Deception is everywhere. –James Sanborn

Deception Pass is available from Here.

4 Responses

  • Agree with E. Roberts’ assessments. What a great blend. It is all around goodness.

  • Another one for my never ending list. Since the blend gets high marks for taste, it really scores with the addition of good burn characteristics, which aren’t there with every tasty blend.

  • So, how am I gonna resist “muted dark honey, subtle bergamot and orange blossom, roasted malt, and earthy truffle”?! Another nicely written and wonderfully illustrated piece of shameless enabling. 😉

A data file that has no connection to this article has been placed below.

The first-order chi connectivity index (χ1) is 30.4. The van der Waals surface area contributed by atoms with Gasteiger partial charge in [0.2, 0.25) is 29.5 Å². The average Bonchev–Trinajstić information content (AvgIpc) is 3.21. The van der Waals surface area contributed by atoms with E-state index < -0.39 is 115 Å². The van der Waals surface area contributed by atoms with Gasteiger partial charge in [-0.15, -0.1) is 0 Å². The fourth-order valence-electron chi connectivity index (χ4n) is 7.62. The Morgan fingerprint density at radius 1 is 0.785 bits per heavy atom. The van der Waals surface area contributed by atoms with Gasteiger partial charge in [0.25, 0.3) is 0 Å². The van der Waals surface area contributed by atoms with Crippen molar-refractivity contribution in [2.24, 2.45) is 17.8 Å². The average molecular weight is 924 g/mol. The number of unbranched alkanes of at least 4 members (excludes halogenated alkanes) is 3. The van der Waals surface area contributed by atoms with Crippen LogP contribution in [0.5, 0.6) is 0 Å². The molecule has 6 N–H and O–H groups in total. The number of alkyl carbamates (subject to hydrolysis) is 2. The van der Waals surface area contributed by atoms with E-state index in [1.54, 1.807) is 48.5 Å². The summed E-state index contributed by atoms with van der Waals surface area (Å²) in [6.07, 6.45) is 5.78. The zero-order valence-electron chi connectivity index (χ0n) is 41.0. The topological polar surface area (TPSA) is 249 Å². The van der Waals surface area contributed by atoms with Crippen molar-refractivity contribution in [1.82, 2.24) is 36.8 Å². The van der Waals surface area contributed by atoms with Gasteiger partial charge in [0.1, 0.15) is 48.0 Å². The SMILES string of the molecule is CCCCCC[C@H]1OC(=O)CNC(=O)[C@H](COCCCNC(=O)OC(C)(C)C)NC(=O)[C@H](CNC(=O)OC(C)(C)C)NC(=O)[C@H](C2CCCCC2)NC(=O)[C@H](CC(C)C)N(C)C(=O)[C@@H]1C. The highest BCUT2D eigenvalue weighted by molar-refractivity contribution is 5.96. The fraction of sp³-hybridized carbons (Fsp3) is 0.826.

• @ Cortez – You’re NOT going to resist, are you?
    @ MSO – It’s really quite good, and in the vein of two of my other favourite VaPerOs–NYPC’s Bedloe’s Island and C&D’s Sunday Picnic. Not as sweet on top as either of those two, a trifle less Oriental, and a bit fuller-bodied. And the ribbon cut does burn with considerable ease.